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Nov. 17, 2014

Modern Languages secures grant for Arabic major

By Kevin Alquist

Cleveland State University will expand its Arabic program, which currently offers a minor, to an undergraduate major and a certificate program in Arabic translation beginning in the fall of 2016.

The opportunity came from a $180,000 grant from the U.S. Department of Education’s Undergraduate International Studies and Foreign Language program and will provide students with more course options for Spring, Summer and Fall semesters and more opportunities to study abroad.

The curriculum will cover more than just the Arabic language, but also the culture, history, linguistics and, most importantly, translation.

“One of the reasons we got this grant is because we included translation in this program,” Abed el-Rahman Tayyara, Associate Professor of Arabic and Middle Eastern Studies and Coordinator of the Arabic Program at Cleveland State, said.

With Cleveland’s large Arab population of around 80,000 people and Cleveland State’s 700-plus study abroad students from Arab countries, Tayyara stressed the importance of connecting the university with the community and the growing global demand for professionals with fluency in the Arabic language.

“We would like to make a connection between the Cleveland State community, the Arab community and also the general community of Cleveland,” Tayyara said.

With a large number of international students coming to Cleveland State because of its connections with the Cleveland Clinic and University Hospitals, the ability to translate medical terms in Arabic will put them at a distinct advantage.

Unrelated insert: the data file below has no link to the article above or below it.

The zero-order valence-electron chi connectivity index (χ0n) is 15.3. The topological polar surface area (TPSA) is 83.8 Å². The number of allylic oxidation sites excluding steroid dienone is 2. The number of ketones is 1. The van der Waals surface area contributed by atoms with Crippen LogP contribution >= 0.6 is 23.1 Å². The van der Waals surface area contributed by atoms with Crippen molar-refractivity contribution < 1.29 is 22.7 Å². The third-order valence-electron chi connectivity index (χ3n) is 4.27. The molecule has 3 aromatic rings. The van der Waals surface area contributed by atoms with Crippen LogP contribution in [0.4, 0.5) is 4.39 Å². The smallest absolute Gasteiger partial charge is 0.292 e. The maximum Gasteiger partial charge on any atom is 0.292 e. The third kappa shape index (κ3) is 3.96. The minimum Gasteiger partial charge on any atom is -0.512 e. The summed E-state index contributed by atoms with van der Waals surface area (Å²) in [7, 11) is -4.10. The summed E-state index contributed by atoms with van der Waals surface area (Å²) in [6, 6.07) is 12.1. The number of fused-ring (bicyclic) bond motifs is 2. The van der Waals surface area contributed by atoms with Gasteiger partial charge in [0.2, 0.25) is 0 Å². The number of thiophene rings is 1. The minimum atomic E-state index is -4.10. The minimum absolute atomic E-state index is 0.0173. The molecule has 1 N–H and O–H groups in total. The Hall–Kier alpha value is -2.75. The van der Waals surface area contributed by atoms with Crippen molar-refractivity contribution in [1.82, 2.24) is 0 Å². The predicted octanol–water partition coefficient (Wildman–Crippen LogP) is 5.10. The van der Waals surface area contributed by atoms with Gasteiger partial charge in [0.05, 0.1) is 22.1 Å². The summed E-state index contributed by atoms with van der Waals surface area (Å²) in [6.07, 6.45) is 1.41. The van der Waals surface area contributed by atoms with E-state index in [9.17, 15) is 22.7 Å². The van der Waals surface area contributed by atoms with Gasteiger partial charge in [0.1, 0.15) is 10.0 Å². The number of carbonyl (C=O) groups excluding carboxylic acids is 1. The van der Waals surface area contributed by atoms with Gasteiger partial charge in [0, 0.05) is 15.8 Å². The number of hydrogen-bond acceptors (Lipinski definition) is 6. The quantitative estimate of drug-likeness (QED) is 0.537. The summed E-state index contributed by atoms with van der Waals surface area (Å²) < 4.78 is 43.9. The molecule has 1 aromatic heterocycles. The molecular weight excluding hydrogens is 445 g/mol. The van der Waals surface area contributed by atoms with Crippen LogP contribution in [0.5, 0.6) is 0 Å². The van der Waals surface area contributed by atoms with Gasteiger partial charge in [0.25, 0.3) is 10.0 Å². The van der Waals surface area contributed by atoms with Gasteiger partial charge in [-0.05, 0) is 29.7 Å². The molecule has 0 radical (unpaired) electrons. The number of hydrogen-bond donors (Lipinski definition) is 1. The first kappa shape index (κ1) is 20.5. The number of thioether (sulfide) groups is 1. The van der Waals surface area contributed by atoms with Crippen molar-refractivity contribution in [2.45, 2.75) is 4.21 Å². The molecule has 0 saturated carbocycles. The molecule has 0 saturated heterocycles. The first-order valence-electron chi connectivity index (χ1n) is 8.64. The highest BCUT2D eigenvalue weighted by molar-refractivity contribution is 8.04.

While knowledge of a second language and international culture can be beneficial in any line of work, Tayyara said that business, medical and communication students will be particularly boosted by the program.

There are about 25 students currently enrolled in the Arabic minor, but Tayyara expects interest to grow once the major is established. He said he expects 30-35 students to enroll in the major during its inaugural semester.

Hazem Jadallah, vice president of Cleveland State Student Government Association and an Arabic minor, believes the expansion of the program will be very beneficial to students looking to pursue an education in the language and culture. While he is confident in his career marketability because of what he has learned from the minor, he says pursuing Arabic as a major will only further students’ edge when entering the workforce.

“There is only so much that can be covered when a program is limited to a minor — a major will really give the opportunity for student to develop a stronger grasp of the material,” Jadallah said.

Though Jadallah will graduate in May 2015 with a bachelor’s degree in civil engineering and will not be able to take advantage of the Arabic major, he is happy to see growing interest in the subject.
“I certainly believe having the minor has benefited me personally in my career goals as an engineering student and I am inclined to think that a major can only be more beneficial for those who choose to pursue it.”

Arabic is the second-most popular language section offered by Cleveland State’s Department of Modern Languages.

Cleveland State will continue to offer Arabic as a minor after the curriculum expansion is implemented.